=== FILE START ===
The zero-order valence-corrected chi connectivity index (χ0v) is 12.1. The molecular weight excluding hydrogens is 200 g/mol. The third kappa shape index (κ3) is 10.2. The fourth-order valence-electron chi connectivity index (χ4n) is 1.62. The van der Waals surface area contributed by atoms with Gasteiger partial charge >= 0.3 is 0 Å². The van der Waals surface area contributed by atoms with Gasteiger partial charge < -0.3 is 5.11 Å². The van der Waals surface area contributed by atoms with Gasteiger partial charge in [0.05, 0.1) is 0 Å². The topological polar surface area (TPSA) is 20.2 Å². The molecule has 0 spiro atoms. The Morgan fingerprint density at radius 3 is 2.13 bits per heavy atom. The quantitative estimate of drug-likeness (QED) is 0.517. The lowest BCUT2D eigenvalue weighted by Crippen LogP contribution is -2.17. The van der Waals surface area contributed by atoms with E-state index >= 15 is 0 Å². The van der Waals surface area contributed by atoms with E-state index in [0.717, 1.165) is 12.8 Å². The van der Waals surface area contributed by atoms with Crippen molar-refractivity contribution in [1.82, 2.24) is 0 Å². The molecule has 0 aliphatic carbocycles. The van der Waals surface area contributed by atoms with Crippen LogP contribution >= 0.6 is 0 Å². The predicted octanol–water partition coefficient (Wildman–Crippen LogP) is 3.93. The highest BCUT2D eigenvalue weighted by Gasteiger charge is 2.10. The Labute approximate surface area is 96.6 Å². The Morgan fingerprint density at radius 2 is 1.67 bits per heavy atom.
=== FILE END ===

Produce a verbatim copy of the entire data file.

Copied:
The zero-order valence-corrected chi connectivity index (χ0v) is 12.1. The molecular weight excluding hydrogens is 200 g/mol. The third kappa shape index (κ3) is 10.2. The fourth-order valence-electron chi connectivity index (χ4n) is 1.62. The van der Waals surface area contributed by atoms with Gasteiger partial charge >= 0.3 is 0 Å². The van der Waals surface area contributed by atoms with Gasteiger partial charge < -0.3 is 5.11 Å². The van der Waals surface area contributed by atoms with Gasteiger partial charge in [0.05, 0.1) is 0 Å². The topological polar surface area (TPSA) is 20.2 Å². The molecule has 0 spiro atoms. The Morgan fingerprint density at radius 3 is 2.13 bits per heavy atom. The quantitative estimate of drug-likeness (QED) is 0.517. The lowest BCUT2D eigenvalue weighted by Crippen LogP contribution is -2.17. The van der Waals surface area contributed by atoms with E-state index >= 15 is 0 Å². The van der Waals surface area contributed by atoms with E-state index in [0.717, 1.165) is 12.8 Å². The van der Waals surface area contributed by atoms with Crippen molar-refractivity contribution in [1.82, 2.24) is 0 Å². The molecule has 0 aliphatic carbocycles. The van der Waals surface area contributed by atoms with Crippen LogP contribution >= 0.6 is 0 Å². The predicted octanol–water partition coefficient (Wildman–Crippen LogP) is 3.93. The highest BCUT2D eigenvalue weighted by Gasteiger charge is 2.10. The Labute approximate surface area is 96.6 Å². The Morgan fingerprint density at radius 2 is 1.67 bits per heavy atom.